We spoke about everything from my family, friends, work and relationships. Somewhere along the way from being this confident young girl, I had developed a deep rooted feeling of being unlovable. 

Now that probably sounds pretty simple to fix, but what I think shocked me the most was that this feeling of being unloved had caused me to not recognise myself and not be able to control my emotions. 

For anyone who hasn’t experienced a panic/anxiety attack, I would not wish it on my worst enemy. It’s terrifying as you truly believe your body is shutting down and you think you’re having a heart attack. 

It is also really difficult to get out of and you end up feeling the side effects for days after, where another attack can be triggered a lot quicker. It also then becomes very difficult to separate if you are just sad about something or if you are having irrational thoughts which can lead to anxiety. You lose confidence and clarity in if someone has actually upset you and they are in the wrong or if it is your anxiety. 

I know that I can be very quick to blame myself for feeling a certain way, when often my anxiety is triggered when my body is repelling something that potentially I haven’t dealt with or I am unhappy about something. It’s sometimes very easy for me to say ‘oh I must be being irrational about this’ rather than actually I just need to confront a difficult situation because it is making me feel uneasy. 

Being someone who hates confrontation, I often find it tough to strike the right balance.

Luckily for me it’s been a long time since I have had a full blown panic attack but I know now that I will always have some level of anxiety and I have to be aware of that. 

I read somewhere that anxiety is like a door that has been blown wide open and once it is open it can be really hard to slam that door shut.

Starting a new job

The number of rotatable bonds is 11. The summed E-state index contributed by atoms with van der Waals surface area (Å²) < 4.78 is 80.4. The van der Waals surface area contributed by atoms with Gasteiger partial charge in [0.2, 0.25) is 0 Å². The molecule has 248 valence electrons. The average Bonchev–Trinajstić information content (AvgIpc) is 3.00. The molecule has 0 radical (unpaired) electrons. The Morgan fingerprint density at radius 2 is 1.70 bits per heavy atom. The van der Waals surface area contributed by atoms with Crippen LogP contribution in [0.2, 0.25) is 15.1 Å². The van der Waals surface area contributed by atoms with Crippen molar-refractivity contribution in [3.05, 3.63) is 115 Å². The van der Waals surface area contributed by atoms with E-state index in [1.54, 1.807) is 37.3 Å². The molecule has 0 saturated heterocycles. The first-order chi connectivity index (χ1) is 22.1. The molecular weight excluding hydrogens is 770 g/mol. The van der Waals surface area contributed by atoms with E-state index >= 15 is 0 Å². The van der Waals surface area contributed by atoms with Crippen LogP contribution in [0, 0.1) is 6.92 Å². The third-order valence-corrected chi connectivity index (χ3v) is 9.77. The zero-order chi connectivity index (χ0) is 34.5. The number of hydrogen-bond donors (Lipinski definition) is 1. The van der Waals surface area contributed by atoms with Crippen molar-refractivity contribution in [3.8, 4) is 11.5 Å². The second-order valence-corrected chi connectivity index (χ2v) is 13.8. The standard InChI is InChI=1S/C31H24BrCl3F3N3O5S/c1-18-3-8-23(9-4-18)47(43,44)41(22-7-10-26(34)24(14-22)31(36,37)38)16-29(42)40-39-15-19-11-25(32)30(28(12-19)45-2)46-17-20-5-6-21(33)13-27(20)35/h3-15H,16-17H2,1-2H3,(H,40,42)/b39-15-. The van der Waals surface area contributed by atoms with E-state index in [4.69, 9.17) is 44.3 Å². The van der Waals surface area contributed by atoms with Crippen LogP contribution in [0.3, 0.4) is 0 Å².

I started at Indeed three years ago and without my manager or team knowing, I was struggling with my mental health after a recent break up. I was not eating properly and struggling to socialise. 

Helen's onboarding week at Indeed with my new boss Bryan and Lauren in my team.
My onboarding week at Indeed with my new boss Bryan and Lauren in my team

In this picture, I may look happy but pictures can be deceiving. Inside I was breaking down and spent most of my nights in Dublin for my onboarding week crying and not coping with my emotions. 

If I look back, what I realise now is starting a new job in a company like Indeed was exactly what I needed. 

From my very first day I could tell how supportive and open Indeed’s culture was. 

I could see how honest and authentic Indeed’s leadership team was with issues around mental health and although I had not been open about my struggles at that time, I knew that if I did say anything I would be supported and just knowing that helped me to relax. 

Another thing that blew me away was the company’s Open PTO policy where you can take as much holiday as you need as long as you are hitting your targets. I realised that if I needed to take a day here and there to look after my mental health that I would be able to do that and over the three years that is exactly what I have done.

My boss may not realise this as we have not had an in-depth conversation about my past experiences with mental health, but I have always known I could go to him if I had been struggling. This was not the case in my previous job and I felt like I could not be my true self and had to hide my struggles as much as I could. 

Every meeting he starts the conversation by asking how I am and if I am ok. It is a very little thing but it makes a massive difference to my happiness in my job. Our CEO launched a series called ‘Here to Help’ over the pandemic where he interviews employees from across the business and he starts every interview with the same thing. It’s nice to see this approach being role modelled from the top down.